That said, a little guy has a much larger room for error than a big one in the sense of, it doesn't have to put as much "oomf" into it. It could, from a power perspective, maybe launch bipedally, but there's no reason to think that it would. A small pterosaur wouldn't have to leap nearly as hard [as a big one] before it could engage its wings. It would probably get relatively much higher, launch more vertically, if it wanted, when it took off.

Big guys would have to launch at a much more shallow angle. That means they need some clearing in front of them in order to take off, which limits their habitat a little bit, and they're going to have to devote a lot of their muscle power to launch, which means you would expect those animals—as per the predictions I’ve mentioned before—if this model were true, you'd expect that there'd be certain anatomical features related to launch that would be exaggerated in big pterosaurs that wouldn't be in small ones. And that seems to hold true. Big pterosaurs are devoting more of their anatomy to that initial takeoff phase because it's a more rigorous phase for them.

What kind of computer programs are you using to model pterosaur flight?

For me personally, I do a lot of my stuff on a Matlab. It's the big bruiser on the market, but it's flexible. The equations it collapses through are surprisingly simple structures. The best expressions are the ones that are as simple as possible. I spend most of my time on a white board, quite frankly.

There's another Jurassic Park movie coming out. What would you want the director to get right about the pterosaurs in that movies if they include them?

Take off is my personal bias. Might as well see if they get that right. And it would actually be kind of embarrassing if they didn't, because they’ve done TV shows and gotten it right. So if Jurassic Park 4 didn't get it right, that would be embarrassing.

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Watch as Hummingbirds Fly, Drink, and Flap Their Tiny Wings in Slow Motion
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Hummingbirds have more feathers per inch than nearly any other bird, but it’s hard to fully appreciate their luminescent colors when they beat their wings between 70 to 200 times per second.

For the enjoyment of birders everywhere, National Geographic photographer Anand Varma teamed up with bird biologists and used a high-speed, high-resolution camera to capture the tiny creatures in slow motion as they flew through wind tunnels, drank artificial nectar from a glass vessel, and shook water from their magnificent plumage.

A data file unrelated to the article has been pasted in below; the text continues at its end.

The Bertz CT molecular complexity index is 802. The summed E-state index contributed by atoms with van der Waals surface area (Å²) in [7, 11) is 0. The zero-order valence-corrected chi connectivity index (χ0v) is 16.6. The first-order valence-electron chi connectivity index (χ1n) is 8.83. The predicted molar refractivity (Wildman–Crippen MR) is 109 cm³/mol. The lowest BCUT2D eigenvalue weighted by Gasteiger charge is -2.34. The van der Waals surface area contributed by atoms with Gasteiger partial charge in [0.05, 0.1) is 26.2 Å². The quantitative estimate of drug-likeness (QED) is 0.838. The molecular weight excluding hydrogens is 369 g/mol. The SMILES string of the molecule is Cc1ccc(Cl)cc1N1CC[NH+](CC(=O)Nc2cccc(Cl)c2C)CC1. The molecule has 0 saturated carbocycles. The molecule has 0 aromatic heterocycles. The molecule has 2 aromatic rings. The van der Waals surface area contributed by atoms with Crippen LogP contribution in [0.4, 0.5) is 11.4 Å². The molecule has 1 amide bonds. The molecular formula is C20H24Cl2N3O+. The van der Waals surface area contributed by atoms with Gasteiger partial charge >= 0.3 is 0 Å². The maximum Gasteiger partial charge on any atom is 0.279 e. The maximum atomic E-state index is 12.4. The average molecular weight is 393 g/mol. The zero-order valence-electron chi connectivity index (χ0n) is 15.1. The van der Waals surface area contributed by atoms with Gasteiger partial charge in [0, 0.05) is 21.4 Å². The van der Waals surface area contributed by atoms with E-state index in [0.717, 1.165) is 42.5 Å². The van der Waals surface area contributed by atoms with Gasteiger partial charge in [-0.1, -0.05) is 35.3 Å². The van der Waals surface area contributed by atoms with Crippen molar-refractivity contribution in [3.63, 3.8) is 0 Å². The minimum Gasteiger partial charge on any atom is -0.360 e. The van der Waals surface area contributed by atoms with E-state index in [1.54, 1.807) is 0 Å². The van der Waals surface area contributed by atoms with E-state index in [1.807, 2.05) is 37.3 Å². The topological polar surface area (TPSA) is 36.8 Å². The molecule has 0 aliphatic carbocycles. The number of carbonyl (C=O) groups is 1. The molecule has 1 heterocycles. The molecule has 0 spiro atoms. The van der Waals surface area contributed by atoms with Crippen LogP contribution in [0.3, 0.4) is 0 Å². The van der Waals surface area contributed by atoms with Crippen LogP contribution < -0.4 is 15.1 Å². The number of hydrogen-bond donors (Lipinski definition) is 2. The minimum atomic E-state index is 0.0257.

[h/t The Kid Should See This]

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Big Questions
Why Do Dogs Howl at Sirens?
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A dog's behavior can often prove confusing to their human colleagues. We know they like to eat their own poop, but puzzle at their motivations. We're surprised when dogs give a ladybug the same greeting as a home intruder.

Topping the list of eccentric canine behavior: Why do dogs howl at sirens? Is there some genetic predisposition to responding to a high-pitched alarm from passing ambulances or police vehicles?

As it turns out, the reason dogs howl at sirens is because of their ancestry—namely, the wolf. When members of a pack are fractured and spread out, their companions will howl to provide a way of locating them. Think of it as nature’s GPS: By howling, dogs are able to communicate their respective locations to one another, even across long distances.

Since dogs really don’t know what a cop car is supposed to sound like, they’ll often interpret a siren as an animal’s howl. It’s also possible that dogs consider sirens to be a sign that something is abnormal in their environment, and that they want you, the pack leader, to be aware of it.

Contrary to belief, a dog is rarely howling because the noise hurts their delicate ears. If that were the case, some experts say, then they would display other behaviors, like running and hiding.

The more a dog hears and responds to a siren, the more they might be compelled to continue the behavior. That’s because dogs who howl and then notice the sound drifting away might begin to associate their vocalizing with the disappearance of the noise. In the future, they’ll probably recall that they “drove” the interloper away with their warbling and repeat the process.

While howling is usually harmless, sometimes it can be a sign that your pet is feeling separation anxiety from an owner or that they’re feeling unwell. If howling persists even without a screaming siren within earshot, you might consider taking them in for a check-up.

If you’ve wondered why dogs howl at sirens, now you know. It’s simply a way of signaling their location and not because it pains them. Owners, on the other hand, might feel differently.